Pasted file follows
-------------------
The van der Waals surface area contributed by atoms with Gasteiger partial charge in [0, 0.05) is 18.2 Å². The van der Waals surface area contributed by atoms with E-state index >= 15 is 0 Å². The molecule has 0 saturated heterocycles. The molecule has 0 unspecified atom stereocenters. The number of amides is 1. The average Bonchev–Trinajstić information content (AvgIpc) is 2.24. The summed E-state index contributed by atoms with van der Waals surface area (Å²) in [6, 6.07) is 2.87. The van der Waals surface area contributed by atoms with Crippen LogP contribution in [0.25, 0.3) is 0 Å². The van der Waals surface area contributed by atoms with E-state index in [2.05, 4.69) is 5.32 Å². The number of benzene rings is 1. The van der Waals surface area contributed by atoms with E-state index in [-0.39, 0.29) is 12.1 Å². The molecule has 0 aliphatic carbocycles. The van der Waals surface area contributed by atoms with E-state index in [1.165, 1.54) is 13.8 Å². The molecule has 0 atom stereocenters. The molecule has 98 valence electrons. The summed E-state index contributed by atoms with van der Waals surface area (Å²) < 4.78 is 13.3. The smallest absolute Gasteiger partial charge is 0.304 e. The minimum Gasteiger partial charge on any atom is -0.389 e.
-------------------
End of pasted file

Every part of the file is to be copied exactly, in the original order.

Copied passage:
The van der Waals surface area contributed by atoms with Gasteiger partial charge in [0, 0.05) is 18.2 Å². The van der Waals surface area contributed by atoms with E-state index >= 15 is 0 Å². The molecule has 0 saturated heterocycles. The molecule has 0 unspecified atom stereocenters. The number of amides is 1. The average Bonchev–Trinajstić information content (AvgIpc) is 2.24. The summed E-state index contributed by atoms with van der Waals surface area (Å²) in [6, 6.07) is 2.87. The van der Waals surface area contributed by atoms with Crippen LogP contribution in [0.25, 0.3) is 0 Å². The van der Waals surface area contributed by atoms with E-state index in [2.05, 4.69) is 5.32 Å². The number of benzene rings is 1. The van der Waals surface area contributed by atoms with E-state index in [-0.39, 0.29) is 12.1 Å². The molecule has 0 aliphatic carbocycles. The van der Waals surface area contributed by atoms with E-state index in [1.165, 1.54) is 13.8 Å². The molecule has 0 atom stereocenters. The molecule has 98 valence electrons. The summed E-state index contributed by atoms with van der Waals surface area (Å²) < 4.78 is 13.3. The smallest absolute Gasteiger partial charge is 0.304 e. The minimum Gasteiger partial charge on any atom is -0.389 e.